Dorothy Dandridge: overlapping jazz and pop

    Recalling the troubled life and substantial achievements of the jazz-inclined singer, born a hundred years ago this month

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    Dorothy Dandridge in the 1962 TV series Cain's Hundred

    It’s unlikely the perennial dilemma about what is and what isn’t jazz and who is and who isn’t a jazz singer will be resolved soon, leaving performers like Dorothy Dandridge, whose centenary falls this month, all dressed up with nowhere to go. Ironically, she shares her birth year with another “is she or isn’t she?” enigma, Judy Garland. Garland outlived her by four years, but they had in common dying in their 40s after overdosing on drugs.

    For the defence I cite her gigs at the Cotton Club and Apollo Theater, the tour and the four sides she cut with the Jimmy Lunceford band, the films in which she sang with Count Basie (Hit Parade of 1943) and Louis Armstrong (Atlantic City, 1944 and Pillow To Post, 1945). These are the kind of credits lacking in Doris Day’s CV, yet an article on Day that appeared in these pages has to date attracted 12245 hits. That’s Doris Day, popular songstress – i.e., non-jazz vocalist. I rest my case.

    Her life was chock-full of negatives. Her parents separated five months before her birth and she never knew her father; her mother Ruby sent her and her elder sister Vivian on the road in the care of Ruby’s disciplinarian lesbian lover who abused them both mentally and physically; her first husband left her stranded as she was about to give birth, taking the family car and going off to play golf, as a direct result of which, her only child Harolyn, was born brain-dead, unable to speak and never recognised Dorothy as her mother; in 1963, financially strapped due to drug dependency, she was obliged to confine the daughter to a state institution.

    Yet Dandridge’s CV boasts several firsts: she was the first black woman to be nominated for a Best Actress Academy Award (yes, Hattie McDaniels won an Academy Award, but as Best Supporting Actress), the first black woman to appear on the cover of Life magazine and the first black entertainer to play the Empire Room at the Waldorf Astoria (this last achievement paving the way for such as Count Basie, Joe Williams, Pearl Bailey and Lena Horne).

    At his trial in Athens in 399 BC, Socrates said “the unexamined life is not worth living”. A life like Dandridge’s is worth a cursory glance or even two through anyone’s microscope.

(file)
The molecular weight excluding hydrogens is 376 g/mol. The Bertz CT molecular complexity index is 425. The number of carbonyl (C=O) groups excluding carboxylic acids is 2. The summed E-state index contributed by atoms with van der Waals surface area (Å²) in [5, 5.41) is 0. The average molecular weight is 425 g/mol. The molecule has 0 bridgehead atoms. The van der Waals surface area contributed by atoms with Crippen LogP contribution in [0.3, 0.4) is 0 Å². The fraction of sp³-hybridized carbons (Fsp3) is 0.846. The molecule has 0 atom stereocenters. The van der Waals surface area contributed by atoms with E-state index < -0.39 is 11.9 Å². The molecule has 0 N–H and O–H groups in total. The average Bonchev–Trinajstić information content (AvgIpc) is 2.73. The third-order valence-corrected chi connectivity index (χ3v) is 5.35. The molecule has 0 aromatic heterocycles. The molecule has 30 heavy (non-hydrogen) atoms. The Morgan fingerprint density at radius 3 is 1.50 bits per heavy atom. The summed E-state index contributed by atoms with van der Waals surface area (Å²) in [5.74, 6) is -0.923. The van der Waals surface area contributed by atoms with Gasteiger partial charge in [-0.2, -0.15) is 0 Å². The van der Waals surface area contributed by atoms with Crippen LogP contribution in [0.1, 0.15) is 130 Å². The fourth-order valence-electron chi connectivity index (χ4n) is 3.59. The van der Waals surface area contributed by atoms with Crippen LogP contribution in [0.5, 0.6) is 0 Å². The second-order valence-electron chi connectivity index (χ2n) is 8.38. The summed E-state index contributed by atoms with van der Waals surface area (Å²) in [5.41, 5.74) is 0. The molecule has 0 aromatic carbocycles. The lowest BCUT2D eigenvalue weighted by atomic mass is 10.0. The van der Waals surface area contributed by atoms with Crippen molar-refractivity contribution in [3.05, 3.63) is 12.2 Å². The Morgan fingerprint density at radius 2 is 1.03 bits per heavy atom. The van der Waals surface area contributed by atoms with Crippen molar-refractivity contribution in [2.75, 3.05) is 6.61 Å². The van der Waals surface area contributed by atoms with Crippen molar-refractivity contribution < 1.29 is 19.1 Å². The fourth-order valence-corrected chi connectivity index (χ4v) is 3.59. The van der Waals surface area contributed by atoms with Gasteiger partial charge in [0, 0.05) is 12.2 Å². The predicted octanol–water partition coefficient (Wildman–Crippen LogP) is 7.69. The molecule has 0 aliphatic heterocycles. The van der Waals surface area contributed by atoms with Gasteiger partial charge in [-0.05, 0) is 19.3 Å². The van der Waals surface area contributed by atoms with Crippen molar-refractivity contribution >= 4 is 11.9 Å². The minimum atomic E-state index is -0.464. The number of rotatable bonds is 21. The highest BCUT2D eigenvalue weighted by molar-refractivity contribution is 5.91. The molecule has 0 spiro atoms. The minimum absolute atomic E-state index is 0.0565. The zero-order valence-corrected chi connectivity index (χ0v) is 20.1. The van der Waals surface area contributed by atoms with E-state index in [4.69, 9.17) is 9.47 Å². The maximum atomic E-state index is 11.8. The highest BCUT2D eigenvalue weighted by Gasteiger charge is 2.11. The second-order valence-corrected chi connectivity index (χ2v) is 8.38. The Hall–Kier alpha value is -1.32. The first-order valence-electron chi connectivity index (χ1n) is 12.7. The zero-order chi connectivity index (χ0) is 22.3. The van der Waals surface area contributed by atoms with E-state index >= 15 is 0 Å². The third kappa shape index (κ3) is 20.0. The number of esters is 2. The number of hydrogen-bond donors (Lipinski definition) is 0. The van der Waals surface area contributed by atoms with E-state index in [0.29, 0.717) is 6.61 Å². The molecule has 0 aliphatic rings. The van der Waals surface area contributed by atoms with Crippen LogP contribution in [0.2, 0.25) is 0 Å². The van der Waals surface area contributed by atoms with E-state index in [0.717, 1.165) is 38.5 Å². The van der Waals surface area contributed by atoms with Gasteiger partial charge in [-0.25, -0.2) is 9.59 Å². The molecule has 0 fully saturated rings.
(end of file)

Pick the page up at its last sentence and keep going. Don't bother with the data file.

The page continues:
Dorothy Jean Dandridge was born in Cleveland, Ohio, 9 November 1922. Her parents, Cyril Dandridge (a cabinet maker) and his wife Ruby (who entertained in local clubs), separated shortly before Dorothy was born and Ruby was tasked with raising Dorothy and her older sister Vivian. It wasn’t long before Ruby had her two daughters working in vaudeville as “The Wonder Children” and touring the southern states on the chitlin’ circuit in the care of Ruby’s partner Geneva Williams while Ruby herself played local clubs in Cleveland.

    As the Depression began to bite, Ruby moved the family to Hollywood where they met and befriended Etta Jones (no connection with the soul singer of the same name). Ruby rebranded the three of them as “The Dandridge Sisters” and launched the trio in 1934. Success came quickly at A-list venues like The Apollo Theatre and especially The Cotton Club, which first held them over and then invited them back.

    It was whilst playing yet another engagement at the Cotton Club in 1940 that they shared a bill with The Nicholas Brothers, Fayard and Harold, already widely regarded as the finest tap dancers in the world. Two years later the brothers worked with Dorothy again in the Chattanooga Choo-Choo segment of the film Sun Valley Serenade, the first of two feature films featuring Glenn Miller and his orchestra, and Harold and Dorothy were married 6 September 1942.

    The marriage was unhappy from the start with Harold making no real effort to settle down. Almost one year later, 2 September 1943, Harold took the family car and went to play golf as Dorothy went into labour with what would be her only child. As a result of the delay in getting to the hospital, the child, a daughter, was born with brain damage, unable to speak and never able to recognise Dorothy as her mother.

    Dorothy continued to work in order to pay the large medical bills in respect of her daughter’s care, and her divorce was finalised in 1951. She headlined in major nightclubs on both coasts and played international venues like The London Palladium. Her big break came in 1954 when she won the lead in the film adaptation of Oscar Hammerstein’s stage show Carmen Jones, opposite Harry Belafonte. The director was Otto Preminger and he and Dorothy embarked on a four-year affair during which she aborted his child when it became clear he had no intention of leaving his wife.

    Something of a control freak, Preminger virtually forbade her to turn down anything less than a leading role, resulting in her missing out on prestigious smaller parts such as Tuptim in The King And I. She had one more decent role, again opposite Belafonte in the film version of Porgy And Bess, after which the roles began to dry up. By 1963 she could no longer afford to pay the medical bills for her daughter and was obliged to put her in a state institution.

    She struggled on for another couple of years but on 8 September 1965, aged 42, Dorothy Dandridge was found dead in her apartment in Hollywood. At her death she had $2 in her bank account. The unexamined life – in spades.